What does an American College Football team have to do with Ireland?
Notre Dame University is one of America’s most popular and famous college football institutions. But why is this midwestern college called “The Fighting Irish”?
We’re diving into one of the most prominent Irish sporting institutions outside of the Emerald Isle.
Why is Notre Dame called the Fighting Irish?
The Notre Dame college was founded by a number of French-speaking priests in 1842. Traditionally it was a Catholic school, and in 1869 they opened the first Catholic Law School. In 1887, Notre Dame football began. Because of the school’s Catholic background, Irish immigrants wanted to send their children there to progress economically and socially, at the turn and beginning of the 20th century.
While American football is known globally primarily due to the professional NFL, it is less popular than other sports in Ireland (e.g. football, rugby, hurling, and Gaelic). However, its popularity grows yearly because of London’s NFL staging of league games in the UK. Despite this, many Irish from the Emerald Isle or some of the world may not even know what Notre Dame is.
The History of The Fighting Irish?
One of the most popular and recognised names in American sport is the Fighting Irish. Much debate still exists around the origins and beginnings of this moniker. Several stories have come to light over the past few decades, and the real story is likely to be a combination of everything and a few unknowns.
Some of the theories behind the Fighting Irish include:
- During the Civil War, the Irish immigrant soldiers’ brigade fought on the Union side. This band of brothers was known as “The Fighting Irish.” The brigade’s chaplain, Father William Corby, later became the 3rd President of the college, as the connection to Notre Dame was strong and thus the name stuck.
- The “Fighting Irish” name resulted from a 1909 game where the university turned around a half-time loss against Michigan.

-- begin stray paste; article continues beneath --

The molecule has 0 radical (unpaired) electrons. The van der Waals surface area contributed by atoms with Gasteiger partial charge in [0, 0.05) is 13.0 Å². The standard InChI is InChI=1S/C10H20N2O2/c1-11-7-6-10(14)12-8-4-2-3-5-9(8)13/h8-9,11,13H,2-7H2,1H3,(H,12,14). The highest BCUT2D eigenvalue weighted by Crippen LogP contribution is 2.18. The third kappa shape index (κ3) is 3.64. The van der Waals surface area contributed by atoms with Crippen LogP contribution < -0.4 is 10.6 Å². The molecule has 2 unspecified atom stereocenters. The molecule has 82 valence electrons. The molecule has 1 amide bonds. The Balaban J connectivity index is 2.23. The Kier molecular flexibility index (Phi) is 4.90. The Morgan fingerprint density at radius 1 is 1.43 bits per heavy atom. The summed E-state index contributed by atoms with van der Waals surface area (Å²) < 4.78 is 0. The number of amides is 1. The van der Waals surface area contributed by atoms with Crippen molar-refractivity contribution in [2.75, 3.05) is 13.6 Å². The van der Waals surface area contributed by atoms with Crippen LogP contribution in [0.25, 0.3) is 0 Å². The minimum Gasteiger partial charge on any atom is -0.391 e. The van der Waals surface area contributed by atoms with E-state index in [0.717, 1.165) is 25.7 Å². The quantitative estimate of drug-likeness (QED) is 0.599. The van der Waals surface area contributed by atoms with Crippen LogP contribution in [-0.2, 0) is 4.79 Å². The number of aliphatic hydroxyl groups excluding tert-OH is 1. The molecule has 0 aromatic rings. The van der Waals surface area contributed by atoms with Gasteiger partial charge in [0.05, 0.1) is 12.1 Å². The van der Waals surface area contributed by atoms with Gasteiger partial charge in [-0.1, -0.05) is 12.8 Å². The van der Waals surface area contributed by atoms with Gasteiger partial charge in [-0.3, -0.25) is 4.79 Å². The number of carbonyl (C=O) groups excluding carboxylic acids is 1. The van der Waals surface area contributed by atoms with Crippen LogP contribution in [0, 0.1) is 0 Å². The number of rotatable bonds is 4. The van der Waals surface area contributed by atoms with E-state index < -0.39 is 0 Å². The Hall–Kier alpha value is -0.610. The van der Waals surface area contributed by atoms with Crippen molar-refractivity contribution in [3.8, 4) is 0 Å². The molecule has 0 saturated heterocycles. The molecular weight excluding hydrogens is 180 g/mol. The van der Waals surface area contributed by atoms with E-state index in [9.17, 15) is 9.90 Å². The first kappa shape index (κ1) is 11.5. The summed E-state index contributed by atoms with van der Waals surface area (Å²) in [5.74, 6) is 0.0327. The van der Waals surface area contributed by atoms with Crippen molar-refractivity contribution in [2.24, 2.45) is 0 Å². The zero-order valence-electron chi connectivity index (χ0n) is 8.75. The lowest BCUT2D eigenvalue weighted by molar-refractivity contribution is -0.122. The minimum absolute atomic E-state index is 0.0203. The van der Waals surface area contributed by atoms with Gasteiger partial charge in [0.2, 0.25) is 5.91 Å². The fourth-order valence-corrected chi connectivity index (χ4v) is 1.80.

- Many believe that the visit from future Irish President Éamon de Valera inspired the name. After the Easter Rising in 1916, de Valera escaped British authorities via a visit to the United States and visited Notre Dame on October 15th, 1919.
During the transition period (between late 19th and early 20th centuries), Notre Dame was known by many names. They were known as the monikers “Rovers” and “Ramblers” because of their eagerness to travel around the country to play the best teams in America. They were also known as the “Terriers” in homage to the Irish Terrier breed of dog.
Even though The Fighting Irish name grew popular, the university only officially accepted it in 1927, almost a century after the college was founded. Reverend Matthew Walsh, the 11th President of Notre Dame, accepted the name on behalf of the team.
Notre Dame’s 2012 trip to Ireland
The last time Notre Dame made a trip to Ireland was in 2012. 2012 ended up being a coming-out party under Brian Kelly, and the Irish earned a spot in the National Championship Game (BCS) against Alabama.
How did Notre Dame’s athletic teams get their proud nickname? The history of Notre Dame reveals a respectful and rich connection to Ireland. Over time, the University chose to honor that history by naming the team the Fighting Irish.
Father William Corby, born in 1833 to Irish and Canadian immigrant parents in Detroit, Michigan, served twice as President of Notre Dame but it’s for a much bigger act, that his name still rings true through the pages of history today.
In 1862, during the American Civil War and at the Battle of Antietam, the future Notre Dame President William Corby performed an act of mercy and faith on the Union troops around him.
Before the men of the Fighting Irish Brigade, Father Corby rode between the lines of the Irish Brigade (predominantly Irish Catholic immigrants) and shouted the prayers of general absolution, reminded them of their duties, and encouraged them not to waver as they held up flags. Officers said the scene was inspiring. These men were sent to rescue the Union flank. The fighting was bloody and brutal, and of the 3000 soldiers present only 500 survived. However, this attack by the Fighting Irish bought some time for the Union.
Interestingly, some rumours suggest that the “Fighting Irish” name was given by the Confederate General Robert E. Lee. It was said that he enormously respected and admired their fighting skills.
In truth, no one knows how Notre Dame became universally linked with the Irish. As with many moments of significance at that time, it has been lost and remembered in a mixture of truth, lie and misremembering. But, the more American football grows in popularity, so to does the team.
Many Irish have some awareness of Notre Dame because of its nickname. Today Notre Dame (The Fighting Irish) continues its fighting spirit and is one of most dominant college football teams in history.